Problem 2 – the system hurts kids

(2) Whatever damage is done to their innocence in their original home is compounded by the lesson that they can’t trust us to care for them either.  Their “placements” are temporary, their relationships transitory.  They are moved physically from month to month and year to year and so learn quickly that there is no genuine opportunity to bond with a caring adult who will be there for them after the next move.  They are isolated from their sisters and brothers, extended family members, friends, classmates and community.   Consequently, the system itself causes damage to them, perhaps the worst damage of all. 

One response to “Problem 2 – the system hurts kids

  1. There is an almost young man who will reach 18 in a few months that has been in the system for close to twelve years now. As a small child he was loved and loving and extremely active. When his parents split up and things got ugly between them allegations were flying rapidly at each other and him and his toddler and infant siblings were removed from both parents. His younger siblings were placed together in one foster home and he in another. Parental visitations limited, siblings gone, as well as the family pets that had been part of his life he was confused and yes angry, he got into a fight with another child in kindergarten. He started wetting his bed something he hadn’t done for over 2 years. All this was reported to his state case worker. His well meaning foster parent bought a parakeet into the home probably trying to ease the pain of losing his pet a large dog he was used to rough housing with. A few days later this child was found crying holding a dead bird, when asked what had happened the 5 year old just sobbed and said “I killed it”. Did he really kill it? Was it an accident? Was it intentional? I don’t know but the three strike rule seems to apply to small children as well next I heard was that he was in a different home and on medication to “calm” him down. I kept in touch with his parents throughout the months that followed and learned that the younger children had been returned to live with their mother. Because of the dead bird the state felt it was risky to let him be around the younger children and because his father had protested when he learned about his son being medicated the state did not trust his father to continue the medication and decided to keep him in foster care awhile longer.

    Four years later and multiple foster homes later I received calls from multiple people in charge of deciding this child’s fate because both parents were trying to gain custody of him and both had listed me as a personal reference. At that time I learned that he was still being medicated and in fact in increasingly larger doses. While there had been no violence there had been an incident where he slammed a door and told a foster parent that he hated them. (Is there a parent that hasn’t heard that?) Neither parent was successful in regaining custody, my personal opinion either one of them would have done a fine job of raising this child. But by this time I’m sure the amounts of medication would have made the transition rough but surely “the system” should have been able to help with that. While both parents would have liked to have had custody both were also willing to step aside to let the other parent have custody if it would have gotten him back to a family that loved him. Perhaps if I’d taken a strong stand in favor of one parent over the other he would have gotten to go home with one of them. Thousands of dollars spent on attorney’s later and repeated efforts that increased visitation rights but never got their son back the parents both surrendered to the system.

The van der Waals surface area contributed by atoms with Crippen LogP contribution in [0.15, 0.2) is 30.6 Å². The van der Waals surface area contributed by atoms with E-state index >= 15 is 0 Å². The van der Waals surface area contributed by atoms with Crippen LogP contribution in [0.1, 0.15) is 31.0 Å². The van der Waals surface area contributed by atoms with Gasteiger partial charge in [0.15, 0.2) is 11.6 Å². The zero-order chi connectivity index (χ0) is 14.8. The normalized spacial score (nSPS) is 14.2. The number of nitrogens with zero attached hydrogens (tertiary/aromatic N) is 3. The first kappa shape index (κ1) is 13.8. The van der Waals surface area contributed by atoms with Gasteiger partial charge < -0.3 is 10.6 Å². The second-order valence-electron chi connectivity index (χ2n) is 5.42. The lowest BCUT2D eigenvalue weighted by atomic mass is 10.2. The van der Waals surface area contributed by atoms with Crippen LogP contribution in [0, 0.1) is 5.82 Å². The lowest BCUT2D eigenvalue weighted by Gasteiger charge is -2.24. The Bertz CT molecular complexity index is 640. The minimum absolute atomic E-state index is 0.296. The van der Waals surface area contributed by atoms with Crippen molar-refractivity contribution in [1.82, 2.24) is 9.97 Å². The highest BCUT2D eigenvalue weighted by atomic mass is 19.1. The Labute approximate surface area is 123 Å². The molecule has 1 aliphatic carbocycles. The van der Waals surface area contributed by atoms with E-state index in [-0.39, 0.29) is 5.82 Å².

I fast forward to current time although for this child soon to be man I am sure it has been anything but fast forward. He has now spent 12 years in foster care and probably only the state knows how many different homes. He has not seen his brother and sister in all that time and according to his parents seems to be medicated to a robotic zombie stage. He will not graduate from high school he is at least 2 years behind in all subjects. In a few months though he will graduate from the foster care program and will be out on his own. It is highly doubtful that he will return home to his either of his parents because he doesn’t think they wanted him after all they got his siblings back and left him. He cannot possibly know the pain of his parents knowing that their fighting with each other resulted in him paying the ultimate penalty. And how will he support himself, how will he deal with the fact that he only recalls life through a medicated blur? Who will supply his medication, who will teach him to function without it? Will his most permanent home end up being back in “the system”? Will his next home be the prison system? If he does become a parent has he learned how to be a good one?

    We as a society must continue to support a system that wants to help our children, our citizens but we need to make sure we don’t create a monster that is so rigid that it deals with our children as case numbers and forgets to look them in the eyes. We need to see them and deal with them as individuals. Policies when rigidly applied create some of the cracks that our children fall through.

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